Jan Bornman Journalist
Much has been written about the EFF and the Patriotic Alliance’s xenophobic politics as their authoritarianism has entered places of work, where migrants have been intimidated and harassed. This new low in our sorry history of xenophobia should come as no surprise. Politicians and political parties across the spectrum have embraced the politics of xenophobia in South Africa and globally.
The impunity with which Julius Malema and the EFF carried out their theatrics will embolden those who already blame migrants for their suffering in a country where the expanded unemployment rate is nearly 50% and youth unemployment has almost hit 75%. Vigilante groups willing to mete out the violence politicians hint at have been springing up all over the country.
While these EFF harassed migrant workers in malls, vigilante group Operation Dudula took to the streets of Soweto, confiscating street traders’ goods and evicting them from the taxi rank across from Chris Hani Baragwanath hospital. The group then released a letter telling migrants in low-skilled jobs and working as hawkers and artisans to stop trading by February 7. The letter blames them for “disturbing our development” and warns: “Be cooperative or face our actions.”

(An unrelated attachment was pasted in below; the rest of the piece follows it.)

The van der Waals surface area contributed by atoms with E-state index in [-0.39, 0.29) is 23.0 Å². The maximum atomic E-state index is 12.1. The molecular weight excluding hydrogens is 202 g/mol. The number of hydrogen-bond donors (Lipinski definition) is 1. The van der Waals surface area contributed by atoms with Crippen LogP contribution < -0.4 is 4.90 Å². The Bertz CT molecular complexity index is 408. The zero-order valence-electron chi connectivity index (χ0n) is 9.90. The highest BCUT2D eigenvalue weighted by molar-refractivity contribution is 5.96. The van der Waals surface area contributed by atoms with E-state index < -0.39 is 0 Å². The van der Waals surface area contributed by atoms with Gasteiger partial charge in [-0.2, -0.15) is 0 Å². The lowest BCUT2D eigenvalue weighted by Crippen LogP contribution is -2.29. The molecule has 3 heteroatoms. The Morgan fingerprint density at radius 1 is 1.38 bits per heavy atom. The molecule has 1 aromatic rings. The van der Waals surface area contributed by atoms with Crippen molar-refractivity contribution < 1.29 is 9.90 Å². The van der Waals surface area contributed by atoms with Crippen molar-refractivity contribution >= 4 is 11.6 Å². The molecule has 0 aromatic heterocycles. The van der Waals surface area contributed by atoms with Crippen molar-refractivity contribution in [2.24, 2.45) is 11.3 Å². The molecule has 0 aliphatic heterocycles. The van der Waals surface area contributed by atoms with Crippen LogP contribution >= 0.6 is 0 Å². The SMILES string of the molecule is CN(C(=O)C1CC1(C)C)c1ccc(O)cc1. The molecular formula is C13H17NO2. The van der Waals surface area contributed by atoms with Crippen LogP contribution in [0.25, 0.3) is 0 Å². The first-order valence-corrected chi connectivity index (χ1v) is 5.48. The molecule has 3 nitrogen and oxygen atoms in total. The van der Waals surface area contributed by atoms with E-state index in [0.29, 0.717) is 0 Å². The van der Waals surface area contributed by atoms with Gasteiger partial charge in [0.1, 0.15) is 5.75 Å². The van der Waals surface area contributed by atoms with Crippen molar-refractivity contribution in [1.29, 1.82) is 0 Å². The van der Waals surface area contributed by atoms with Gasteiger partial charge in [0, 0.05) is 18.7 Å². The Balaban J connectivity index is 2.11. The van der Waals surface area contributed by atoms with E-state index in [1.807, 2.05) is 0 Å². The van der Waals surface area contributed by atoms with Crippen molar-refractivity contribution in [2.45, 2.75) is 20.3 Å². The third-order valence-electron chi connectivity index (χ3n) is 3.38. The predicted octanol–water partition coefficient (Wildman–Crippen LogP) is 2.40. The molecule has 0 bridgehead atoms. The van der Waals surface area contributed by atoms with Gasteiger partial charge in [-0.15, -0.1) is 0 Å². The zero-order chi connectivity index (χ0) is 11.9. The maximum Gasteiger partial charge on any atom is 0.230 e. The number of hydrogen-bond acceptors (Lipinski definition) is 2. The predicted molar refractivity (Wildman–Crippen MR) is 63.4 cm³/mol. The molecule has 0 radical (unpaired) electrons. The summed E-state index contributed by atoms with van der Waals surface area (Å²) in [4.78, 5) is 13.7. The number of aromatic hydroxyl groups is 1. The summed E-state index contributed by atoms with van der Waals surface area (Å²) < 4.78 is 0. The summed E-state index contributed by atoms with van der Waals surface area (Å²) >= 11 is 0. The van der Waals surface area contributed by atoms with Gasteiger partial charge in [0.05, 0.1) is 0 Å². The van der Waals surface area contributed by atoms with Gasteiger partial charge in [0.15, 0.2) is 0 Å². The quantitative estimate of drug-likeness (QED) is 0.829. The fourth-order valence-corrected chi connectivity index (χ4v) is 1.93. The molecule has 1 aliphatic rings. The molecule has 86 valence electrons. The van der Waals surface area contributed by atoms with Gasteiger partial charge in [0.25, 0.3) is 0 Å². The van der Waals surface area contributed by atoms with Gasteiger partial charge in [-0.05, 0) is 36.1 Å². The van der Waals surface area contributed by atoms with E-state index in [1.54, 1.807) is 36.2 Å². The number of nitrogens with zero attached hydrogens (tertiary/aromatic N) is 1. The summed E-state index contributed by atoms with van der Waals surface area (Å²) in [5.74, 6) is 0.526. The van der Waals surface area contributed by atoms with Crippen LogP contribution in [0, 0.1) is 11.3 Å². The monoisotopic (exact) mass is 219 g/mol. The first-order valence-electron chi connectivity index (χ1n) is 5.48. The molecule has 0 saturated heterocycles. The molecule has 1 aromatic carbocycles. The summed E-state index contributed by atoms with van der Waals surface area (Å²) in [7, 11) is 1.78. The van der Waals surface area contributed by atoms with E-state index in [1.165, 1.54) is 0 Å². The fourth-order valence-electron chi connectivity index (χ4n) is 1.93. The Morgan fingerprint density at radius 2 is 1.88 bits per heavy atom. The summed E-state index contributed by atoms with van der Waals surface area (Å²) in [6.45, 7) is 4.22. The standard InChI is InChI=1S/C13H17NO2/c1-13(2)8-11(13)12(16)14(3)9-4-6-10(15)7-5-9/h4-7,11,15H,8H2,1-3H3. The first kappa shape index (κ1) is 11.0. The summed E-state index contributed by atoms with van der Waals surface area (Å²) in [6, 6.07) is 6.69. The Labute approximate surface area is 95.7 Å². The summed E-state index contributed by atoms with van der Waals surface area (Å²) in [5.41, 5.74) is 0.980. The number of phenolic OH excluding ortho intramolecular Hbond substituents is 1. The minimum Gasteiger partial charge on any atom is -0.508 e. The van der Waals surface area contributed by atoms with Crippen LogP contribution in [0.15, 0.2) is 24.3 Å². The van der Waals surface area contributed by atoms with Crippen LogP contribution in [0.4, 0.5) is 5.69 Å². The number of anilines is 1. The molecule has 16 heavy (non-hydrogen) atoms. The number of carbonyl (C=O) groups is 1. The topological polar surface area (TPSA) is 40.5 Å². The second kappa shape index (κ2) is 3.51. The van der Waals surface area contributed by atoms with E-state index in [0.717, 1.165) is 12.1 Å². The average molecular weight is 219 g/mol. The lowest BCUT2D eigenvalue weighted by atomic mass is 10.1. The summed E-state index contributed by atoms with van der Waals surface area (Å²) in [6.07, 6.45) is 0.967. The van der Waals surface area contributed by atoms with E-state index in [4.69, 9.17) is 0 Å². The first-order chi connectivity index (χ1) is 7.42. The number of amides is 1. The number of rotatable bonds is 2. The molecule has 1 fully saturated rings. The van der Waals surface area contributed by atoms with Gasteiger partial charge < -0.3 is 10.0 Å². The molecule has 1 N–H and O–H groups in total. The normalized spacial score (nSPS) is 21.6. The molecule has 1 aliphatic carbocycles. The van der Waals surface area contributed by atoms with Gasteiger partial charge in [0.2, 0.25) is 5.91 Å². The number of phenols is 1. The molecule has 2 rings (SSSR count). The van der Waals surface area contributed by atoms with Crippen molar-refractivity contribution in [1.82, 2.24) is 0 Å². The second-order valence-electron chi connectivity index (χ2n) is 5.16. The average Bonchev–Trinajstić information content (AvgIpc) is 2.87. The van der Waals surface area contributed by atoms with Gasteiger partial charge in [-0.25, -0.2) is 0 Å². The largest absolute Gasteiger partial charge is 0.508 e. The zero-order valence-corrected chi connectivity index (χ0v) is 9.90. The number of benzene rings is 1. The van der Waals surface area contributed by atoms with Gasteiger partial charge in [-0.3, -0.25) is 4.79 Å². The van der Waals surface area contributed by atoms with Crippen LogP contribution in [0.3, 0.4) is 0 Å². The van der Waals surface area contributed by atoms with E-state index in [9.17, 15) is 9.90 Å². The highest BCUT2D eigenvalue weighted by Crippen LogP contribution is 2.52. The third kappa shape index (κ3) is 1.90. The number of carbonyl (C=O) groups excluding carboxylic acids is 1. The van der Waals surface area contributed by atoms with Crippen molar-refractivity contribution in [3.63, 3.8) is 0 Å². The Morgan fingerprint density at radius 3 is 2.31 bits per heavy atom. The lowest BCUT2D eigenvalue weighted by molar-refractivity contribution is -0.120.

One of Operation Dudula’s leaders, Nhlanhla Lux, rose to prominence last year during the July riots when he vowed to protect Maponya Mall from looters, saying he was willing to die to protect it.
About a month before this, Lux, dressed in camouflage, was at the forefront of Operation Dudula as it marched through the streets of Soweto on the 45th anniversary of the June 16, 1976 uprising. That day, Lux insisted he and the vigilante group were not against migrants, but they chanted xenophobic slogans and evicted a group of migrants living in an abandoned building.
A few weeks before Operation Dudula’s most recent display of fascism in Soweto, Lux posted a video on his Instagram page, again wearing his military uniform. In it he accused “illegal foreigners” of arming themselves in preparation for some kind of retaliation. He said that though migrants had “an agreement with government” and had bribed political leaders and police officers, the group had no such agreement. “We are the people of South Africa … We are here with no spirit of negotiating anything. We are here to take back our country and that’s it.” He added that he and those around him were willing to “die for this country” to rid it of “the illegal foreigners who continue to participate in crime”.
He said: “We are going to come and we are going to clean South Africa because this can’t be normalised.”
A dangerous rhetoric